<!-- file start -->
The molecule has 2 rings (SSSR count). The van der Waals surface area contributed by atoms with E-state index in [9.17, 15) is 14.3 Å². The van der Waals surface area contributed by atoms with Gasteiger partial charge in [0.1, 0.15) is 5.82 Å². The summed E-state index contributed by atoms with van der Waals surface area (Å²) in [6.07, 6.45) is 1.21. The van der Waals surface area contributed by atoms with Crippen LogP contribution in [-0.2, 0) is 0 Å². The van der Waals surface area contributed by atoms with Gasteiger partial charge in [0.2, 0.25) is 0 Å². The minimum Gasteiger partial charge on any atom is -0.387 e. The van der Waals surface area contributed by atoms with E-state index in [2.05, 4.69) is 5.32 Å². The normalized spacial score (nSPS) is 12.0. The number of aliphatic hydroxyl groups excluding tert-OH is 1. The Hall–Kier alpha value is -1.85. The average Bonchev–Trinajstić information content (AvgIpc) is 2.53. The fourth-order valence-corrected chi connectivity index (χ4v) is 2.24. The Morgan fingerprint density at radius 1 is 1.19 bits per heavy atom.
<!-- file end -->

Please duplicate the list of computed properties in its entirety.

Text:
The molecule has 2 rings (SSSR count). The van der Waals surface area contributed by atoms with E-state index in [9.17, 15) is 14.3 Å². The van der Waals surface area contributed by atoms with Gasteiger partial charge in [0.1, 0.15) is 5.82 Å². The summed E-state index contributed by atoms with van der Waals surface area (Å²) in [6.07, 6.45) is 1.21. The van der Waals surface area contributed by atoms with Crippen LogP contribution in [-0.2, 0) is 0 Å². The van der Waals surface area contributed by atoms with Gasteiger partial charge in [0.2, 0.25) is 0 Å². The minimum Gasteiger partial charge on any atom is -0.387 e. The van der Waals surface area contributed by atoms with E-state index in [2.05, 4.69) is 5.32 Å². The normalized spacial score (nSPS) is 12.0. The number of aliphatic hydroxyl groups excluding tert-OH is 1. The Hall–Kier alpha value is -1.85. The average Bonchev–Trinajstić information content (AvgIpc) is 2.53. The fourth-order valence-corrected chi connectivity index (χ4v) is 2.24. The Morgan fingerprint density at radius 1 is 1.19 bits per heavy atom.